Going back to Figure 5, when the correlation increases from −0.25 to 0.3 (moving from the dotted to dashed lines in all panels of Figure 5), the diversification effect dominates and both managers reduce their investments in each stock across all three regions of interim relative performance. As the correlation rises further from to (moving from dashed to solid lines in Figure 5), in the interim (winner, loser) and (loser, winner) regions the substitution effect induces the managers to increase their investments in the more favorable stock 1 and to finance this by decreasing their holdings in the less favorable stock 2. Hence, the substitution effect works in the opposite direction from the diversification effect for stock 1, leading the equilibrium policies to be nonmonotonic in the correlation (Figures 5(a) and (c)). In the interim (loser, loser) region, the more risk-averse manager 1 gambles by decreasing her risk exposure. Since the more favorable stock 1 is the primary means to changing her risk exposure, the downward hump becomes more pronounced, as seen in Figure 5(a). The substitution effect implies that this decrease in stock 1 holdings is mirrored by an increase in the less favorable stock 2 holdings. This leads to the inverted shape of the equilibrium policy for stock 2, as depicted in Figure 5(b). The more risk-tolerant manager 2 follows the opposite strategy as manager 1 and gambles by increasing her risk exposure. Consequently, the size of the upward hump in the primary stock 1 holdings increases (Figure 5(c)). This larger position in stock 1 is financed by a decrease in the less favorable stock 2 holdings, leading to the inverted hump in Figure 5(d).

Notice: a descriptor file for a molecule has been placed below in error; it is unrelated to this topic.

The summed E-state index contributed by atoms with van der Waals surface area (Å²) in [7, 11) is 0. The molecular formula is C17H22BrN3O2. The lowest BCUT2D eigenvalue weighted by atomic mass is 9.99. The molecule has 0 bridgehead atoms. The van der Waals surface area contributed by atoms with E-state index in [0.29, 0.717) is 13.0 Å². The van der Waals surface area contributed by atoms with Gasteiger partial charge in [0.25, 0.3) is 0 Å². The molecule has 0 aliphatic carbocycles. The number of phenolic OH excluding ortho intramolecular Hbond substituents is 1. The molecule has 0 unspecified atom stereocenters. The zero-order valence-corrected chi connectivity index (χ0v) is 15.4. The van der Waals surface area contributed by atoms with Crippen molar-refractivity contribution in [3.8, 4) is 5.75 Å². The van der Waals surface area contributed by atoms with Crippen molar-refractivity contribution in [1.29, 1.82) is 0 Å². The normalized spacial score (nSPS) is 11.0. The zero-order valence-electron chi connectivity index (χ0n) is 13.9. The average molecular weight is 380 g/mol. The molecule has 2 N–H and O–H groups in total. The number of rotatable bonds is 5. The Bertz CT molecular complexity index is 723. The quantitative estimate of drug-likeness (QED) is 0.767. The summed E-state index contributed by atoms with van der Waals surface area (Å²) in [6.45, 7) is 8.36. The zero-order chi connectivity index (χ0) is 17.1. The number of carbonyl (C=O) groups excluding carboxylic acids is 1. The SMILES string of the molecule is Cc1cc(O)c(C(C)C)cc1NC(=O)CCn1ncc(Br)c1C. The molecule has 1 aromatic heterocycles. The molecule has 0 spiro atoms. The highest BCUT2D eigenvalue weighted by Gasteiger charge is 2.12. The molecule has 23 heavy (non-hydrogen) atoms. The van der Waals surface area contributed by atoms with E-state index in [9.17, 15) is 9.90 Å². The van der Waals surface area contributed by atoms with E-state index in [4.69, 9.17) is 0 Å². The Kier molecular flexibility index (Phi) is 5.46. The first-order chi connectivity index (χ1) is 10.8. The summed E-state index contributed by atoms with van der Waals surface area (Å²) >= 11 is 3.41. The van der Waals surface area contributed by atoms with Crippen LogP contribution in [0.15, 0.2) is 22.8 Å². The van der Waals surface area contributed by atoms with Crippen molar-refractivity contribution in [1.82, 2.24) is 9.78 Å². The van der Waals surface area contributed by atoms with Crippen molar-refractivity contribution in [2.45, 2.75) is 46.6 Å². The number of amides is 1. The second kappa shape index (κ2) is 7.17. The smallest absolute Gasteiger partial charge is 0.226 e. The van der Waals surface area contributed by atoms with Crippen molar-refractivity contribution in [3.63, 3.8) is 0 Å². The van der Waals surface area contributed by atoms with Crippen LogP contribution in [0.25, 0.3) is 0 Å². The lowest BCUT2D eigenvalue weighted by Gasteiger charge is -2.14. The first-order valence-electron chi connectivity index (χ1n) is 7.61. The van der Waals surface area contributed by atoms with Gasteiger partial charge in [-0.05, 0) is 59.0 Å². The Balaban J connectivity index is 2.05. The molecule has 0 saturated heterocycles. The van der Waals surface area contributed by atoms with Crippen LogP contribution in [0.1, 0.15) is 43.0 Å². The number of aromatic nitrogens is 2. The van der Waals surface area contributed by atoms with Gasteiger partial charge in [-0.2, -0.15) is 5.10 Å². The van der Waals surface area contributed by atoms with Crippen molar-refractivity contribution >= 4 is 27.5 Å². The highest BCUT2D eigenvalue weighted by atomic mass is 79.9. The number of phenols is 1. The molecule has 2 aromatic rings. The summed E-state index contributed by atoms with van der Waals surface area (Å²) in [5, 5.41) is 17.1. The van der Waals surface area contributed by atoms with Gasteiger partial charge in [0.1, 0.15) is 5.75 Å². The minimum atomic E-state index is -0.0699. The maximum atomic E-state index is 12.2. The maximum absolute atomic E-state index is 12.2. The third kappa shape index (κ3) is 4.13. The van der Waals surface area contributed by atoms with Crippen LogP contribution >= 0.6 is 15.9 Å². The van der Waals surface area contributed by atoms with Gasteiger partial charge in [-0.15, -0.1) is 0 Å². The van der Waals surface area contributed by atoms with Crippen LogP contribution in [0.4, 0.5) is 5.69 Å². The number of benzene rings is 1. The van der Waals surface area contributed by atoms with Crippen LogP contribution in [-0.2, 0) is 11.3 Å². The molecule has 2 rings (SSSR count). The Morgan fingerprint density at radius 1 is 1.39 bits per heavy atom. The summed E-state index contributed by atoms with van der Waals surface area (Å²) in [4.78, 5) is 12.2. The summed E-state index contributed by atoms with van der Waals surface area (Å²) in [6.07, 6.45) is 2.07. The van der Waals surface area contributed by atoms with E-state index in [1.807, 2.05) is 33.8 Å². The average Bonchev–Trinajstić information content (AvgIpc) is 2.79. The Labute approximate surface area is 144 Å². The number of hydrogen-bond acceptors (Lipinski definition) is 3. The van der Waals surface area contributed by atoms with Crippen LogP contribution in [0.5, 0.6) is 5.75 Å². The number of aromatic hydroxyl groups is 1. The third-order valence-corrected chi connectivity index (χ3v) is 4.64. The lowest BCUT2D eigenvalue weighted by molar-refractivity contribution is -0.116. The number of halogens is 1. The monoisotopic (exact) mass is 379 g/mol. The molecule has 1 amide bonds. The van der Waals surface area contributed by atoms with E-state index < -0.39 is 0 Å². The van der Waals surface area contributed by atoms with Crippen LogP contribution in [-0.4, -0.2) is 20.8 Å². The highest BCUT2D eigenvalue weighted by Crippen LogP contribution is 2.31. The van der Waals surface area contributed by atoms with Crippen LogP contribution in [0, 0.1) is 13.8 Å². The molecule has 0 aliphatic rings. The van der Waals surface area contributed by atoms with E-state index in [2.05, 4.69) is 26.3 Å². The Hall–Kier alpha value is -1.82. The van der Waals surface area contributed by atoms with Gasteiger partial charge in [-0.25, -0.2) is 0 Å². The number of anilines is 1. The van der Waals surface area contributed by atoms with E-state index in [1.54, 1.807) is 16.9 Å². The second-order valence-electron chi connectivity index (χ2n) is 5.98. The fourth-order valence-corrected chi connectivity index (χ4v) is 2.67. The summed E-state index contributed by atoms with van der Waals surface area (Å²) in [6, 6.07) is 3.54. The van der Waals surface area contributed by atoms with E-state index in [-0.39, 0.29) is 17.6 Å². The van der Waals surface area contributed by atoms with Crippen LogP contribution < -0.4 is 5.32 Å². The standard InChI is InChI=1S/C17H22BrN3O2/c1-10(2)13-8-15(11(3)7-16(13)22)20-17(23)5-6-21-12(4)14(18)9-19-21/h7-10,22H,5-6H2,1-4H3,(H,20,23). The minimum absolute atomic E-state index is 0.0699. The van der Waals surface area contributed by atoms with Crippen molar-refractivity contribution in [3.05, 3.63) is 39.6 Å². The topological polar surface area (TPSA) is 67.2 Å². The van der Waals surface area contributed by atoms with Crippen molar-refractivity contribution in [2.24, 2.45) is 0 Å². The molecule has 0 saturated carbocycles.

### V. Multiple and Mixed-Strategy Equilibrium

- Top of page
- ABSTRACT
- I. Economy with Strategic Asset Allocation
- II. Managers' Objectives and Best Responses
- III. Existence and Uniqueness of Pure-Strategy Equilibrium
- IV. Unique Equilibrium Investment Policies
- V. Multiple and Mixed-Strategy Equilibrium
- VI. Conclusion
- Appendix
- REFERENCES
- Supporting Information

Having investigated the managers' behavior in the unique equilibrium, in this section we look at the other two cases: multiple equilibrium occurring when condition (13) is satisfied, and nonexistence of pure equilibrium occurring when both conditions (12) and (13) are not satisfied.

#### A. Characterization of Multiple Equilibria